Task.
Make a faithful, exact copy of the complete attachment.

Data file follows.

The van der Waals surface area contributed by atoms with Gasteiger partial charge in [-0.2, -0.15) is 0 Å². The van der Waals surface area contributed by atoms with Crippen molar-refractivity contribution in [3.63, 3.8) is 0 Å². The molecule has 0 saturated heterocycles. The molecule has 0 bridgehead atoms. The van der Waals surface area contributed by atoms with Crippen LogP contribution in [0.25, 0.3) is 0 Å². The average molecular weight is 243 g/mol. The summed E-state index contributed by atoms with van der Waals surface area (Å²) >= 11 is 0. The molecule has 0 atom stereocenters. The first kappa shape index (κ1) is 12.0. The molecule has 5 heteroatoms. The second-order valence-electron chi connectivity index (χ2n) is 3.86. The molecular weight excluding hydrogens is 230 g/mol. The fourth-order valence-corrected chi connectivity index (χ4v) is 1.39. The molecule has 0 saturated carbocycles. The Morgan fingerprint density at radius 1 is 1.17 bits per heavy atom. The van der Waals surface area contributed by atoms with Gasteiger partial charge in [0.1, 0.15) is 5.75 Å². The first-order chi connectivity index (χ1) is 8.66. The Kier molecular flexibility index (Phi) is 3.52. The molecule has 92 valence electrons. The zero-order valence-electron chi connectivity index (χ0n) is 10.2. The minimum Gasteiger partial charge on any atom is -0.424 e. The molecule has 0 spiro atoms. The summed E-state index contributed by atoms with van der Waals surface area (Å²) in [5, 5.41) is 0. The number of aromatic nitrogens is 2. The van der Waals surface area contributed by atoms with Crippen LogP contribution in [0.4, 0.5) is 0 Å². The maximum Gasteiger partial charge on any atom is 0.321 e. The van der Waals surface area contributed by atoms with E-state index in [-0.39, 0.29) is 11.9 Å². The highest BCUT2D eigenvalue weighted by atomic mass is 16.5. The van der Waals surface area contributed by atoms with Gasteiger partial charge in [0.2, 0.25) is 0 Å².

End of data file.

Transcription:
The van der Waals surface area contributed by atoms with Gasteiger partial charge in [-0.2, -0.15) is 0 Å². The van der Waals surface area contributed by atoms with Crippen molar-refractivity contribution in [3.63, 3.8) is 0 Å². The molecule has 0 saturated heterocycles. The molecule has 0 bridgehead atoms. The van der Waals surface area contributed by atoms with Crippen LogP contribution in [0.25, 0.3) is 0 Å². The average molecular weight is 243 g/mol. The summed E-state index contributed by atoms with van der Waals surface area (Å²) >= 11 is 0. The molecule has 0 atom stereocenters. The first kappa shape index (κ1) is 12.0. The molecule has 5 heteroatoms. The second-order valence-electron chi connectivity index (χ2n) is 3.86. The molecular weight excluding hydrogens is 230 g/mol. The fourth-order valence-corrected chi connectivity index (χ4v) is 1.39. The molecule has 0 saturated carbocycles. The Morgan fingerprint density at radius 1 is 1.17 bits per heavy atom. The van der Waals surface area contributed by atoms with Gasteiger partial charge in [0.1, 0.15) is 5.75 Å². The first-order chi connectivity index (χ1) is 8.66. The Kier molecular flexibility index (Phi) is 3.52. The molecule has 92 valence electrons. The zero-order valence-electron chi connectivity index (χ0n) is 10.2. The minimum Gasteiger partial charge on any atom is -0.424 e. The molecule has 0 spiro atoms. The summed E-state index contributed by atoms with van der Waals surface area (Å²) in [5, 5.41) is 0. The number of aromatic nitrogens is 2. The van der Waals surface area contributed by atoms with Crippen LogP contribution in [0.4, 0.5) is 0 Å². The maximum Gasteiger partial charge on any atom is 0.321 e. The van der Waals surface area contributed by atoms with E-state index in [-0.39, 0.29) is 11.9 Å². The highest BCUT2D eigenvalue weighted by atomic mass is 16.5. The van der Waals surface area contributed by atoms with Gasteiger partial charge in [0.2, 0.25) is 0 Å².